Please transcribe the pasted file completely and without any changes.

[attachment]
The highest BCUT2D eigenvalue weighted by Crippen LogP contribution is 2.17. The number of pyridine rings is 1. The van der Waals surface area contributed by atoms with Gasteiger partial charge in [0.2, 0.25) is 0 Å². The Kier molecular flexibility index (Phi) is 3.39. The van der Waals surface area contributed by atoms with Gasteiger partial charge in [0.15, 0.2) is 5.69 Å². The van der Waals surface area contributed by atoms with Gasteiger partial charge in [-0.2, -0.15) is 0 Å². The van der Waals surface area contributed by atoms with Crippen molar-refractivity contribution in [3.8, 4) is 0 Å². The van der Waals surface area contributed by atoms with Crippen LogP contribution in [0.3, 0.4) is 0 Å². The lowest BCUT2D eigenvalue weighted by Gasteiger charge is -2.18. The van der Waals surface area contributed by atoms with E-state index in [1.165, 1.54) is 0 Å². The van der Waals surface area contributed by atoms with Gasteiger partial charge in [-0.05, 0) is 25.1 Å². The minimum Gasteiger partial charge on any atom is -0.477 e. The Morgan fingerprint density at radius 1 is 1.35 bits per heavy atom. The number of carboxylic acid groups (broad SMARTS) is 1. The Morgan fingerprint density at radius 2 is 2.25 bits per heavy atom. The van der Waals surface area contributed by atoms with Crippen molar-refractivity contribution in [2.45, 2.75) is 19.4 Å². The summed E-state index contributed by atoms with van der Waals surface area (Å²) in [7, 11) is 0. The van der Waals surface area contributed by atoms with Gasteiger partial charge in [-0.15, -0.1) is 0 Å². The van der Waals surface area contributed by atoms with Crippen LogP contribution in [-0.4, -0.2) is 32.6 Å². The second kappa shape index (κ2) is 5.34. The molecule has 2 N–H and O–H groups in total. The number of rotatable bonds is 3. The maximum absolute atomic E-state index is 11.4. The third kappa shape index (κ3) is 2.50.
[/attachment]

The highest BCUT2D eigenvalue weighted by Crippen LogP contribution is 2.17. The number of pyridine rings is 1. The van der Waals surface area contributed by atoms with Gasteiger partial charge in [0.2, 0.25) is 0 Å². The Kier molecular flexibility index (Phi) is 3.39. The van der Waals surface area contributed by atoms with Gasteiger partial charge in [0.15, 0.2) is 5.69 Å². The van der Waals surface area contributed by atoms with Gasteiger partial charge in [-0.2, -0.15) is 0 Å². The van der Waals surface area contributed by atoms with Crippen molar-refractivity contribution in [3.8, 4) is 0 Å². The van der Waals surface area contributed by atoms with Crippen LogP contribution in [0.3, 0.4) is 0 Å². The lowest BCUT2D eigenvalue weighted by Gasteiger charge is -2.18. The van der Waals surface area contributed by atoms with E-state index in [1.165, 1.54) is 0 Å². The van der Waals surface area contributed by atoms with Gasteiger partial charge in [-0.05, 0) is 25.1 Å². The minimum Gasteiger partial charge on any atom is -0.477 e. The Morgan fingerprint density at radius 1 is 1.35 bits per heavy atom. The number of carboxylic acid groups (broad SMARTS) is 1. The Morgan fingerprint density at radius 2 is 2.25 bits per heavy atom. The van der Waals surface area contributed by atoms with Crippen molar-refractivity contribution in [2.45, 2.75) is 19.4 Å². The summed E-state index contributed by atoms with van der Waals surface area (Å²) in [7, 11) is 0. The van der Waals surface area contributed by atoms with Gasteiger partial charge in [-0.15, -0.1) is 0 Å². The van der Waals surface area contributed by atoms with Crippen LogP contribution in [-0.4, -0.2) is 32.6 Å². The second kappa shape index (κ2) is 5.34. The molecule has 2 N–H and O–H groups in total. The number of rotatable bonds is 3. The maximum absolute atomic E-state index is 11.4. The third kappa shape index (κ3) is 2.50.